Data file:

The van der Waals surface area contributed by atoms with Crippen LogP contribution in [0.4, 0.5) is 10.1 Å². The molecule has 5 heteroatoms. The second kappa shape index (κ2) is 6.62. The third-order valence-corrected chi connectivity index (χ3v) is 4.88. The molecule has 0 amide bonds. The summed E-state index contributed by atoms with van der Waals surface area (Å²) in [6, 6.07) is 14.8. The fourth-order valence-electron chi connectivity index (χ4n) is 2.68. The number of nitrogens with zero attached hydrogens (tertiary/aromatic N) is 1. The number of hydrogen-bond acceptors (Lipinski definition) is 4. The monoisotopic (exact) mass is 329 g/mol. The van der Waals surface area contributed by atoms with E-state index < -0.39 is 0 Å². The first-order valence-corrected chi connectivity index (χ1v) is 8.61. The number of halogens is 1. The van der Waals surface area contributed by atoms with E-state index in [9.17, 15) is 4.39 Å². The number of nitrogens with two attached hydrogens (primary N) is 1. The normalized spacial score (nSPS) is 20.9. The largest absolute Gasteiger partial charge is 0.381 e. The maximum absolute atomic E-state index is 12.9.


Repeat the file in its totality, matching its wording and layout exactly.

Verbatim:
The van der Waals surface area contributed by atoms with Crippen LogP contribution in [0.4, 0.5) is 10.1 Å². The molecule has 5 heteroatoms. The second kappa shape index (κ2) is 6.62. The third-order valence-corrected chi connectivity index (χ3v) is 4.88. The molecule has 0 amide bonds. The summed E-state index contributed by atoms with van der Waals surface area (Å²) in [6, 6.07) is 14.8. The fourth-order valence-electron chi connectivity index (χ4n) is 2.68. The number of nitrogens with zero attached hydrogens (tertiary/aromatic N) is 1. The number of hydrogen-bond acceptors (Lipinski definition) is 4. The monoisotopic (exact) mass is 329 g/mol. The van der Waals surface area contributed by atoms with E-state index < -0.39 is 0 Å². The first-order valence-corrected chi connectivity index (χ1v) is 8.61. The number of halogens is 1. The van der Waals surface area contributed by atoms with E-state index in [9.17, 15) is 4.39 Å². The number of nitrogens with two attached hydrogens (primary N) is 1. The normalized spacial score (nSPS) is 20.9. The largest absolute Gasteiger partial charge is 0.381 e. The maximum absolute atomic E-state index is 12.9.